I spent most of my childhood inside my room, while my siblings were outside playing. I was asking myself how electrical components work. I grew up listening to my family saying to me that I will be an amazing engineer or scientific. I remember thinking to pursue a stable good job, have a family and a nice car was the purpose of my life.
So I decided to take the safe route and enter Engineer School, it wasn’t until the end of my second year that I gave up Uni. On the process I started reconnecting with myself and explored different areas, I ended up enrolling in a communication career, I travelled and discovered different cultures, different visions, and read, read a lot. And let me tell you; my perspective and aspirations completely changed! For good! I don’t even remember how many times and now in my latest twenties, I can start to feel what can be the purpose of my life.
I reconnect with myself and explored other areas, I studied...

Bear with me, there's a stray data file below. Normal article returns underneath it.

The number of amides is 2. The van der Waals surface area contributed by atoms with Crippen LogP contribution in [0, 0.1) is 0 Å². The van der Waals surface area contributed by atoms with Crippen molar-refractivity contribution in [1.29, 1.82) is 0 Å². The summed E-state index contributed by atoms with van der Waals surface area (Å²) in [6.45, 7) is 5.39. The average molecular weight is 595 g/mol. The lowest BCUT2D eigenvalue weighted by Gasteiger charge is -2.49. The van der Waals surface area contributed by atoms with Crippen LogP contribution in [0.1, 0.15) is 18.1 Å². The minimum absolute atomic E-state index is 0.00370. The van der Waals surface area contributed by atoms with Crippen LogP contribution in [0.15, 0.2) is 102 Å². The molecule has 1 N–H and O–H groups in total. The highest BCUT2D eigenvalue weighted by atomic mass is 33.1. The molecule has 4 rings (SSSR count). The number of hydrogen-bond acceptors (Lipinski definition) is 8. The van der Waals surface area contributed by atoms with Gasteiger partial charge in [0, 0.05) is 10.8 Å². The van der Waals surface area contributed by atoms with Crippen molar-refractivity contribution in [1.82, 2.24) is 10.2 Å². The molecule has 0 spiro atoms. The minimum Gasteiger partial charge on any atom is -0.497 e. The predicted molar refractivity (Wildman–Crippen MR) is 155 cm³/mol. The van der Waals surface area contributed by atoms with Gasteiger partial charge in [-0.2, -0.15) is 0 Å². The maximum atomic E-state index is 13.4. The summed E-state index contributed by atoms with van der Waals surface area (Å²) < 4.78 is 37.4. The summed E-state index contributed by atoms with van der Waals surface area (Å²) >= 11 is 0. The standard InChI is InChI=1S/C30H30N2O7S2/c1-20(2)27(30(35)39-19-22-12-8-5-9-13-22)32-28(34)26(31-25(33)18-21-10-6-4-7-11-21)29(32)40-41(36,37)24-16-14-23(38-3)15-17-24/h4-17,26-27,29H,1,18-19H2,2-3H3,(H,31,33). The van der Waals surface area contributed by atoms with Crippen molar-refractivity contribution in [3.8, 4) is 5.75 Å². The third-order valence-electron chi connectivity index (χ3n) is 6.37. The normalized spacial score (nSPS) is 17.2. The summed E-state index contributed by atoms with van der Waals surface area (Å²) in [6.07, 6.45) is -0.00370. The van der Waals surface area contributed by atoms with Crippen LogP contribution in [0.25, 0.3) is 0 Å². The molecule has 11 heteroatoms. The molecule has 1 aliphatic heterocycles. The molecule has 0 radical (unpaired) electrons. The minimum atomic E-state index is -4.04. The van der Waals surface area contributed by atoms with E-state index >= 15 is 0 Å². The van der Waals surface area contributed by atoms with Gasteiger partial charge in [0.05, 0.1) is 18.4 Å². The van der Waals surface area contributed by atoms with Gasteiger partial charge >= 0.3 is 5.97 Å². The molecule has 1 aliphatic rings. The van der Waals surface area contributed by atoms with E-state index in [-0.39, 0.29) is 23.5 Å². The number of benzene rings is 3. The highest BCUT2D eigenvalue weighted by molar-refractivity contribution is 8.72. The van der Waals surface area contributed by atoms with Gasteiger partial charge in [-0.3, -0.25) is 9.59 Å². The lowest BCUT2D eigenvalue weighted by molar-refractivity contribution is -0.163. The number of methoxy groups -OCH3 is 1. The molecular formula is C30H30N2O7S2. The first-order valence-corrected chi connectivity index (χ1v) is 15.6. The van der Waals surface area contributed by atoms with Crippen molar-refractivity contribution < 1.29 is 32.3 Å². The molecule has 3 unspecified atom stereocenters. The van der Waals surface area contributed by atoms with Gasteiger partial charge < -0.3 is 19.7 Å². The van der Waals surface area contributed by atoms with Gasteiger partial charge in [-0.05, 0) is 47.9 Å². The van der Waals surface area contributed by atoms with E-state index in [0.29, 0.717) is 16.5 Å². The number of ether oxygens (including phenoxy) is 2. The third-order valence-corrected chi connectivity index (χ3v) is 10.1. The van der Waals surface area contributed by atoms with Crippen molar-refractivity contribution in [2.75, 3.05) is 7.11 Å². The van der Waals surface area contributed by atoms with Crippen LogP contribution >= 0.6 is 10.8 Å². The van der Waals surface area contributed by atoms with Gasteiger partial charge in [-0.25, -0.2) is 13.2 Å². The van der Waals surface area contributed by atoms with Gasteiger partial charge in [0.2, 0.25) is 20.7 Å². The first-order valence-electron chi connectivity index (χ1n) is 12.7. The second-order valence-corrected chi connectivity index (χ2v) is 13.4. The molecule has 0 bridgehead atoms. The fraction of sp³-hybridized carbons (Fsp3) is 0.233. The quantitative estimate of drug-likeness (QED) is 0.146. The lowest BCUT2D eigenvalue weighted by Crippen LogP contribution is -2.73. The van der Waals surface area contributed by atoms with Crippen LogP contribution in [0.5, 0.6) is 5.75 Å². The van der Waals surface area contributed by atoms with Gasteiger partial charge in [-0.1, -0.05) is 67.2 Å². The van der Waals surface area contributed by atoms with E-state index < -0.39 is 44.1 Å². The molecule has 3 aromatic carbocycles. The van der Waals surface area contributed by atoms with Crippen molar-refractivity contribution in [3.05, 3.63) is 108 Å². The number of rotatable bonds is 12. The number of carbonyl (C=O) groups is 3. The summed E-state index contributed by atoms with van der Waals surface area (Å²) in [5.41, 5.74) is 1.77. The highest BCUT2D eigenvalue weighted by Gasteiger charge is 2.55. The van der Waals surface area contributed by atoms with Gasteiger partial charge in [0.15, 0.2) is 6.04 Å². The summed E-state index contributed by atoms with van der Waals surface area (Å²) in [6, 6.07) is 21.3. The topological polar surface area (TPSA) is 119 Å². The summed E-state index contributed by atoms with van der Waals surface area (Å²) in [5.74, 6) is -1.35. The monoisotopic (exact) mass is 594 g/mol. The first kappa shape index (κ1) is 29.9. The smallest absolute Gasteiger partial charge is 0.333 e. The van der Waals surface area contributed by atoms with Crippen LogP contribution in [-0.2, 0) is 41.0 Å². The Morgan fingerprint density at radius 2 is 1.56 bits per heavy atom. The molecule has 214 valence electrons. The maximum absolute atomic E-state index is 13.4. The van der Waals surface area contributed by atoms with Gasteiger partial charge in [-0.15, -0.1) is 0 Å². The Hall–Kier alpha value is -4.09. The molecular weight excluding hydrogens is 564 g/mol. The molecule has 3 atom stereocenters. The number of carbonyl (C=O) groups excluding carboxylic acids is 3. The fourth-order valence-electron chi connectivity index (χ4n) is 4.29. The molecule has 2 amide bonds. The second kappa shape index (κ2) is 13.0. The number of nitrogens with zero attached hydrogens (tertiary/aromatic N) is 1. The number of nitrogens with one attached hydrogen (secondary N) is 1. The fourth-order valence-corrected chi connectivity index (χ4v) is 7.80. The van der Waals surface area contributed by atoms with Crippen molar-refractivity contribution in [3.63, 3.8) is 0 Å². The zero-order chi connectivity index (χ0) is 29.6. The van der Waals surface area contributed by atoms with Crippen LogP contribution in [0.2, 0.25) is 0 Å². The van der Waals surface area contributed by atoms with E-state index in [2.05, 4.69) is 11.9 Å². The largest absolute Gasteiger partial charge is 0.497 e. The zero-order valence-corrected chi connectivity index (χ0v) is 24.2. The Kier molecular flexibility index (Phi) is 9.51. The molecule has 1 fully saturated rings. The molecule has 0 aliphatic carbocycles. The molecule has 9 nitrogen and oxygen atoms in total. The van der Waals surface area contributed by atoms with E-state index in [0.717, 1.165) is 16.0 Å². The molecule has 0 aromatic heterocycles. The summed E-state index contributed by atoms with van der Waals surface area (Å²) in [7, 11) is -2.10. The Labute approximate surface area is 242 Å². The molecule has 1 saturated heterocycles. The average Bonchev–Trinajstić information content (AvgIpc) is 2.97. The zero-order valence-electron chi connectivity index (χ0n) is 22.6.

We are experiencing one of the most challenging times in the actual human history. The COVID19 pandemic came to us like a wake-up-call and now more than ever we need to go deep into ourselves, practice sacred disciplines and connect with our inner being.
Yoga is one of the magic tools that could help us understand how to walk through life with love and wisdom. Today we can use this ancestral practice to tune in our body energy and switch our emotions, and being aware of and consciously choosing the energy we send out and take in is a step to raising the vibration of the world.
The best way to appreciate that we are healthy is by coming back to our body. Spending more time inside help us to set up routines and develop new habits. That is why Yoga is perfect for us right now.
Now in quarantine, you can take a bit of time to stretch and do some yoga to unwind your day. Set your intentions and choose the practice that better fits you, perhaps you haven´t slept very well and your...